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Shoes mask weaknesses, barefoot highlights strengths

Wednesday, 3 December 2008


George has become a project. He was supposed to be a companion to the two mares and an alternative riding horse for myself and family. But a sore back and terrible feet have put any riding plans on hold.

His feet are really long, they have grown as 'cylinders' rather than 'turkish slippers'. His heels are underslung and have curled in, crushing the frogs, which have all but disappeared in the heel area. What is left of his frogs is skinny, full of holes, ragged and a bit squishy. They are too sensitive to pick out properly, so we flush them with dilute hibiscrub.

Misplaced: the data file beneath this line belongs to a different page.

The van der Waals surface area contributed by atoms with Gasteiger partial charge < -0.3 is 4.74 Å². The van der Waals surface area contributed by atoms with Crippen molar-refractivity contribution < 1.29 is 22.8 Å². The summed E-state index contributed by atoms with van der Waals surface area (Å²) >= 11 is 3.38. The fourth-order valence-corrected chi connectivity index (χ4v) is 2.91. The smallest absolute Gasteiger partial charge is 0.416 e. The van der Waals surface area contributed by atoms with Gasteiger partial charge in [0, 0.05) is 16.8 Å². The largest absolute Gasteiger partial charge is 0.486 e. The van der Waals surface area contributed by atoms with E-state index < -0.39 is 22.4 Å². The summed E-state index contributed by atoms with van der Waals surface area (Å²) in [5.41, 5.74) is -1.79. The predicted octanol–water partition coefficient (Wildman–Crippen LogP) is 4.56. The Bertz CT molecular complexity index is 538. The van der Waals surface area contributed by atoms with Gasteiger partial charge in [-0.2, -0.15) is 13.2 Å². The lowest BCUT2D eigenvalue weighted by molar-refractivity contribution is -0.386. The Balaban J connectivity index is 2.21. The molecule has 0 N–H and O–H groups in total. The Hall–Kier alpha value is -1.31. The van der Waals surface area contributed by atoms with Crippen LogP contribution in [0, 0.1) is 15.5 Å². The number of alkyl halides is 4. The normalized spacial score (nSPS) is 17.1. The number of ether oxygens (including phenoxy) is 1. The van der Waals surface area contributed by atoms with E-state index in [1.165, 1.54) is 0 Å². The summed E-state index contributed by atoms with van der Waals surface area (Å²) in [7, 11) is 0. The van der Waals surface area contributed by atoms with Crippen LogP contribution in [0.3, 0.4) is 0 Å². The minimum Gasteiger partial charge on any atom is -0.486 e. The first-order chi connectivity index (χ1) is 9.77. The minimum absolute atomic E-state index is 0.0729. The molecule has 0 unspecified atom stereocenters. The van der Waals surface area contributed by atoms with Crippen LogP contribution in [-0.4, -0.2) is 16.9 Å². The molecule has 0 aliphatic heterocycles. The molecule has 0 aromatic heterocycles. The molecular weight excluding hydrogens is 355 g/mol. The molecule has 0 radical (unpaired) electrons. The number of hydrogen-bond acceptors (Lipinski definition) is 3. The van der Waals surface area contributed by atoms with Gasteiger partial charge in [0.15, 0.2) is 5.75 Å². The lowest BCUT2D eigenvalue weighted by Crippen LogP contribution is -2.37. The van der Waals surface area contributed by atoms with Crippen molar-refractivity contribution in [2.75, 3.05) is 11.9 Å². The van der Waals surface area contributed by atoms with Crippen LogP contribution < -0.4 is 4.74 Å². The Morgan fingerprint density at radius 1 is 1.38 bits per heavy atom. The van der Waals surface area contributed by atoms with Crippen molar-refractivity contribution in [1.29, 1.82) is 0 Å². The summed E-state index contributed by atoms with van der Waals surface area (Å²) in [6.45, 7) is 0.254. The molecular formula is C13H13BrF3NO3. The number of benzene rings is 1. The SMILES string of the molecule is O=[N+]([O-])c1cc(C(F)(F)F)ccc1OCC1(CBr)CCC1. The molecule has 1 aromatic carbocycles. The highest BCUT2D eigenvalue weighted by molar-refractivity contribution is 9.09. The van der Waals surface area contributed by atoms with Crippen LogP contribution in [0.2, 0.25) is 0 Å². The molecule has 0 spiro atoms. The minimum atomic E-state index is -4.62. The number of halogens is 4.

The horn quality is surprisingly good and although on arrival he was so toe first he looked like a ballerina on pointe, he has always been able to move over any surface.
Lame more or less alround and moving like a plank he has a long way to go. It can take 9-12 months to grow a new foot. 24/7 turnout on the circuit has helped. His movement is now more fluid and he can take canter on both leads. His frogs have improved enough to allow me to pick them out if I am careful. He is getting marginally less toe first landing.
In the interim we are working on helping to get over his fear of loading in a trailer and teaching him some more verbal cues.

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Southern England, United Kingdom